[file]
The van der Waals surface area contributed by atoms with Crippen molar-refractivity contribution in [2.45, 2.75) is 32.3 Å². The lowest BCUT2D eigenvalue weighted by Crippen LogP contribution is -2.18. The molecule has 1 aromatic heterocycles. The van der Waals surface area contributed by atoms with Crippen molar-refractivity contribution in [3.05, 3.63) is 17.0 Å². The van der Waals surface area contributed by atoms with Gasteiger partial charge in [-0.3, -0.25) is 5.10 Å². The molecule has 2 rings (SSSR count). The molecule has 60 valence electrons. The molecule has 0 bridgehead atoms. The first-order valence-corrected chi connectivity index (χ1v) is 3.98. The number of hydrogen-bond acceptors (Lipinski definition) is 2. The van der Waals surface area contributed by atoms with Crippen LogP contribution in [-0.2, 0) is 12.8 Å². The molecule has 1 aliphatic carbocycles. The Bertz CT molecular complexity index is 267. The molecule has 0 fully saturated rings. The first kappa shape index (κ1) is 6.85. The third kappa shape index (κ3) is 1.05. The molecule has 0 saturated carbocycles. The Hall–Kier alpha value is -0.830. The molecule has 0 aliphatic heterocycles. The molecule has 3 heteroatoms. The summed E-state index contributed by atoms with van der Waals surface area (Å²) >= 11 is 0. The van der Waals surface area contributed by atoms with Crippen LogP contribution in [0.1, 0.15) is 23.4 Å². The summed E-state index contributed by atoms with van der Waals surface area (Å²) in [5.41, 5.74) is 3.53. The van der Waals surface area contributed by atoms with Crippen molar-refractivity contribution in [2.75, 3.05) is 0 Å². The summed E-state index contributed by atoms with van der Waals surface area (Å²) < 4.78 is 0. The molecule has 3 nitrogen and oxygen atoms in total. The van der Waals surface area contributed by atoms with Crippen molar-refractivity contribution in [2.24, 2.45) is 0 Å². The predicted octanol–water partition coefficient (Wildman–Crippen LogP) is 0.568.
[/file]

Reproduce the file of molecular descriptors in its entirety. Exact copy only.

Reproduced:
The van der Waals surface area contributed by atoms with Crippen molar-refractivity contribution in [2.45, 2.75) is 32.3 Å². The lowest BCUT2D eigenvalue weighted by Crippen LogP contribution is -2.18. The molecule has 1 aromatic heterocycles. The van der Waals surface area contributed by atoms with Crippen molar-refractivity contribution in [3.05, 3.63) is 17.0 Å². The van der Waals surface area contributed by atoms with Gasteiger partial charge in [-0.3, -0.25) is 5.10 Å². The molecule has 2 rings (SSSR count). The molecule has 60 valence electrons. The molecule has 0 bridgehead atoms. The first-order valence-corrected chi connectivity index (χ1v) is 3.98. The number of hydrogen-bond acceptors (Lipinski definition) is 2. The van der Waals surface area contributed by atoms with Crippen LogP contribution in [-0.2, 0) is 12.8 Å². The molecule has 1 aliphatic carbocycles. The Bertz CT molecular complexity index is 267. The molecule has 0 fully saturated rings. The first kappa shape index (κ1) is 6.85. The third kappa shape index (κ3) is 1.05. The molecule has 0 saturated carbocycles. The Hall–Kier alpha value is -0.830. The molecule has 0 aliphatic heterocycles. The molecule has 3 heteroatoms. The summed E-state index contributed by atoms with van der Waals surface area (Å²) >= 11 is 0. The van der Waals surface area contributed by atoms with Crippen LogP contribution in [0.1, 0.15) is 23.4 Å². The summed E-state index contributed by atoms with van der Waals surface area (Å²) in [5.41, 5.74) is 3.53. The van der Waals surface area contributed by atoms with Crippen molar-refractivity contribution in [2.75, 3.05) is 0 Å². The summed E-state index contributed by atoms with van der Waals surface area (Å²) < 4.78 is 0. The molecule has 3 nitrogen and oxygen atoms in total. The van der Waals surface area contributed by atoms with Crippen molar-refractivity contribution in [2.24, 2.45) is 0 Å². The predicted octanol–water partition coefficient (Wildman–Crippen LogP) is 0.568.